Regards,


    -Q


    Last edited by Quicksilver on Tue Jan 29, 2013 3:19 pm; edited 1 time in total

    tom herold

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    Re: Experiences with the case of emergency

    Post by tom herold on Tue Jan 29, 2013 12:46 am

    I think I see what you mean... correct me if I'm wrong, but your concern lies less with the physical capabilities or techniques a person may use
    in a fight, but rather the development of the kind of attitude required
    to do so without hesitation?
    This was one of my points, yes.
    Thanks for understanding.


    Techniques are important, but more important is the mind-set.
    Techniques are only the impreesion of this mind-set.
    And, I want hasten to add, I do not mean the sport like techniques of judo.
    I do mean the old school ones.


    Self defense is- or, has become- a rather complicated and convoluted
    subject particularly when related to martial arts, and this often makes
    it difficult to have a straightforward discussion about.
    Seems so, yes.
    But in my point of view there is no such thing as "self defense".
    There is only fight.
    In various ways - it can be done as a sport (in my opinion this has few to do with "fight") or in the way it is designed for.
    I am sad about the fact that nearly all judoka has forgotten what judo was for, beside the later applications of sport and education.


    Depending on ones individual personality and general outlook, hurting
    another human being without experiencing fear, guilt, disgust, general
    unwillingness or any other negative emotional reaction is generally not
    only very difficult, but outside of extreme situations something that I
    personally wouldn't want to train into someone even if I could.
    I hesitate to contradict you, but ...
    This is exactely what I call the problem.
    If the situation is going worse and you never before practised what to do now, you are unable to do so.
    You want to be able to leave the place upright at least?
    Then practice exactely that. Learn what you need for that and learn where in judo curriculum you will find it.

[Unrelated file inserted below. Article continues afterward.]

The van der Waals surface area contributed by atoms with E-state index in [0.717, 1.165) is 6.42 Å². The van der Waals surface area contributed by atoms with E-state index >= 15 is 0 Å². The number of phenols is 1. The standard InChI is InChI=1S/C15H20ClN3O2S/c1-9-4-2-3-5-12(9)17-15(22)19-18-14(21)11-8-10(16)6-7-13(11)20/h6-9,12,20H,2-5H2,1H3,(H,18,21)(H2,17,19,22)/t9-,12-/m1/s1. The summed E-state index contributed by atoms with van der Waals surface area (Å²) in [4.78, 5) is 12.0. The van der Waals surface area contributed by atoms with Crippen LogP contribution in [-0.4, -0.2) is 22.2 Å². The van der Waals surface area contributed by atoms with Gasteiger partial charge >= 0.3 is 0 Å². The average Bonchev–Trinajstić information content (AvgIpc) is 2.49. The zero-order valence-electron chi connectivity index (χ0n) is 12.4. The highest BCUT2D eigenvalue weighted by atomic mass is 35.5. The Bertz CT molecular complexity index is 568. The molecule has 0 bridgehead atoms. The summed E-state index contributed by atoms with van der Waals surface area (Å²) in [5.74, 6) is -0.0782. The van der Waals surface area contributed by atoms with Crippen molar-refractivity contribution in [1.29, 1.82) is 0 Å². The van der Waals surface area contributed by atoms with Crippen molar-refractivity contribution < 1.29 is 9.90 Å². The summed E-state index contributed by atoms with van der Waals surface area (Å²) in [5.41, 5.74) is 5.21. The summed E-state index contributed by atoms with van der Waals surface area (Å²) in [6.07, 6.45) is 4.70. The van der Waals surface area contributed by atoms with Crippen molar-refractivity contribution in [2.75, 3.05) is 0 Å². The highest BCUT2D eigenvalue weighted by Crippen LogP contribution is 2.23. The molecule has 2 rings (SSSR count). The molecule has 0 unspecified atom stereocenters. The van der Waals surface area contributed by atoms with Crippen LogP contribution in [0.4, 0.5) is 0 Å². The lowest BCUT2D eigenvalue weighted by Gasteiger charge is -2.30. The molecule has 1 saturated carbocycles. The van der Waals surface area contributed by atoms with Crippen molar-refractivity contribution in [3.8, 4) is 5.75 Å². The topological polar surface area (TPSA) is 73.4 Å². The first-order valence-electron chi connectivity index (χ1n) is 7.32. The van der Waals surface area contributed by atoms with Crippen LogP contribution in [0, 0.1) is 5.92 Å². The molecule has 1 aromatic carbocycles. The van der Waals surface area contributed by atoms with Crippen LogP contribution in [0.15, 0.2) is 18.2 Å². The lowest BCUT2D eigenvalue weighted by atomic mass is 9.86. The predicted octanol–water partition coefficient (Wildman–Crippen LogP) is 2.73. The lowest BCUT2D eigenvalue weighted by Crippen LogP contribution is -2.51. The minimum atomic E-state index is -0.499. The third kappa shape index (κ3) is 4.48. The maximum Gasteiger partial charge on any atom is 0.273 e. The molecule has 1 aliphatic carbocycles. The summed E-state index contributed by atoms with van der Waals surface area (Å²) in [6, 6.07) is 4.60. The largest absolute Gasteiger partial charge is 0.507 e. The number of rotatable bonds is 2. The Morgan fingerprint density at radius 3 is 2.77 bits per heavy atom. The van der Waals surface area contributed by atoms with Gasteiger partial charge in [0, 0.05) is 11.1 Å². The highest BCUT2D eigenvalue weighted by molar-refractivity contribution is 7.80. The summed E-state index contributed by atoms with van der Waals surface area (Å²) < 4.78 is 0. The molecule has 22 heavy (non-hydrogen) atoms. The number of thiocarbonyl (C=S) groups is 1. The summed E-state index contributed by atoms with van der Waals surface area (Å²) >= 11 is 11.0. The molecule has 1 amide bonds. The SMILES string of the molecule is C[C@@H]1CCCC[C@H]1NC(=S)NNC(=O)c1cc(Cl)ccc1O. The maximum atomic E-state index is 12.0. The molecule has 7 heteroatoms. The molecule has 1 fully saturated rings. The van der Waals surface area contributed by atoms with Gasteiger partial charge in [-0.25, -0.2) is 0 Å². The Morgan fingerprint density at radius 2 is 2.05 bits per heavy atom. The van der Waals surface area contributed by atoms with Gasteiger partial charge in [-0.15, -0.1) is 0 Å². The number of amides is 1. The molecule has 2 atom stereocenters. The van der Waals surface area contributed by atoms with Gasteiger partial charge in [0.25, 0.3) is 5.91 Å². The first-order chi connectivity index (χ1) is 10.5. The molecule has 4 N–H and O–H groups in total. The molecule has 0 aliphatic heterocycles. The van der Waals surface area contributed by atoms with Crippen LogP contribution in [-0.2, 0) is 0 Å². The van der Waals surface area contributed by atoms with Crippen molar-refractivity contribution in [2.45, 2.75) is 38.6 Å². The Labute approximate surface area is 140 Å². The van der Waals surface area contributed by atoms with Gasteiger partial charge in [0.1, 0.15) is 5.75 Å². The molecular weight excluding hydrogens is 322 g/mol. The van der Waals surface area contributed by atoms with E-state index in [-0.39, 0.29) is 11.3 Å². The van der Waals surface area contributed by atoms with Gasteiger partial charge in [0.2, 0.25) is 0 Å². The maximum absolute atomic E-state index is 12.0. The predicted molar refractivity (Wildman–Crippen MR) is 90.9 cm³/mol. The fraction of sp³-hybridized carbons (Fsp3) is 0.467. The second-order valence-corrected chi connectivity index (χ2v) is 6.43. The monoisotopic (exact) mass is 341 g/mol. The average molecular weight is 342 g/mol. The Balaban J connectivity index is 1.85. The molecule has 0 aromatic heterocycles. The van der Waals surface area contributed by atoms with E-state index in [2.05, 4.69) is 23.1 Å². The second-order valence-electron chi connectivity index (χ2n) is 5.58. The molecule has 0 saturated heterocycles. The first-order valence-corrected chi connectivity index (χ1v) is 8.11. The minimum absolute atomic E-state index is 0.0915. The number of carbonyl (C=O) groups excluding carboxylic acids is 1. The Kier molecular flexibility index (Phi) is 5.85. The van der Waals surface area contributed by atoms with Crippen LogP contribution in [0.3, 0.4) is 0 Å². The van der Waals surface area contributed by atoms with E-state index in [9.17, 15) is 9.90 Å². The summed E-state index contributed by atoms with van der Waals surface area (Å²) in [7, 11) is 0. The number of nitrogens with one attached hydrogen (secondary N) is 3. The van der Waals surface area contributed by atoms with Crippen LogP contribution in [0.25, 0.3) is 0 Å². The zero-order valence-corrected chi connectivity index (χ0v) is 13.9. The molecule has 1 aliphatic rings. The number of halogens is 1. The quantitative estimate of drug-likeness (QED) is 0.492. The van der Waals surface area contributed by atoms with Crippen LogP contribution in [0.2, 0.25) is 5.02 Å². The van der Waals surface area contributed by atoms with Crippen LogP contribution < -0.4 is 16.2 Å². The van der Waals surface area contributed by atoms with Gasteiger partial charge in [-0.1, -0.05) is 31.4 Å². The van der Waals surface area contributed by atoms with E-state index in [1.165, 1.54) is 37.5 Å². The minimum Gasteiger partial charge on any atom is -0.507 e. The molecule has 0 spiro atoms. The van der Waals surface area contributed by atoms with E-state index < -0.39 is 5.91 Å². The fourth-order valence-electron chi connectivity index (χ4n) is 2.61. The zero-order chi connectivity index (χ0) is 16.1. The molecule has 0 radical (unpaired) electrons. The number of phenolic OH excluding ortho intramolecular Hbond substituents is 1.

Nothing else will help you.
    Nothing.

    I do respect everybody who says: I do not want to do such barbarian things!
    Ok.
    But then you are a victim if things go worse.
    Confronted with real violence, you will be a victim then.
    I do know that most sport judoka don't want to believe that.
    But my experiences over decades showed me exactely that.

    Maybe most of sport judoka never will be seriously attacked in real life.
    Maybe.
    But is there a guarantee?
    Call me a freak, but I can you tell that violence will be find in places you never would expect.


    That's the attitude not of a Judoka but of a trained killer, and also
    the sort of attitude I'd expect of the person for whom 'extreme violence
    is as normal as breathing'; it would be ironic indeed if this
    hypothetical training produced people no different from the very threat
    against which they initially sought to defend themselves...
    I am bit sad to read this.
    Especially because you can find phrases written by Kano himself who told that the first level of judo is "defense against attack", and he did not mean sport.
    And Kano - as I wrote before - said that judoka should learn from boxers.
    If wished I can bring this words of Kano (and lot more) again,

    And by the way - how you will handle the attack of a person who is extremely violent?
    How will you leave upright at least if you are unable to attack the aggressor effetive because you never trained to do so?

    I never wrote: Kill him!
    I say: Do what is necessary!
    And if it is necessary to kill him ... if that is the way you can survive his attacks ...
    Then do it.

    I know there are many judoka interested in getting abilities of "fighting in earnest" (like Kano wrote).
    Again and again it is told them: "Not here in this judo club! We do civilized judo, we do not harm anybody! Try it elsewhere! Judo is not for what you want!"

    And that, I am so sorry, is crap.
    I do not want to be impolite. Really not.

    But what about the guys who want to do judo as an effective martial art?
    Judo was as ancestor of koryu designed for that.
    The "sport" idea came much later.

    Allright, I thought I could find here judoka interested in other aspects of judo than sport or education.
    Sorry, my failure.

    I am a bit disappointed now, but it's ok.
    I thaught I would find guys here interested in discussing training methods for reality. I thaught I could find guys experienced in training of atemi-waza like Sakujiro Yokoyama and Nakabayashi recommended.
    I hoped to find other guys experienced in worst case too.

    Please do not think I want to be impolite.
    But what for do you have that "Self Defence" subforum if nobody wants to talk about really violence and nobody wants to know what to do against this violence?
    I am confused about that because all I could read is: "No, man, go ahead, nobody is interested in knowledge about really worse situations of violence. We want to do judo as a sport only. And judo is not made to be used in such situations, so what the crap you talking about?"
    Sorry, that is what I read in your postings.
    Nobody did ask: "Hey, tell me more about your training methods. Where are they from? What Japanese teacher showed you such things? Why do you train such way and what exactly you do during your training sessions? What kind of experiences with worst cases of violence do you have?"

    No problem.
    Very Happy

    Probably this is the wrong forum.
    I am sorry if I should have interfered.
    I wish you furthermore a lot of fun in the training.
    Yours sincerely

    Tom Herold


    Last edited by tom herold on Mon Feb 04, 2013 9:25 am; edited 2 times in total (Reason for editing : spelling)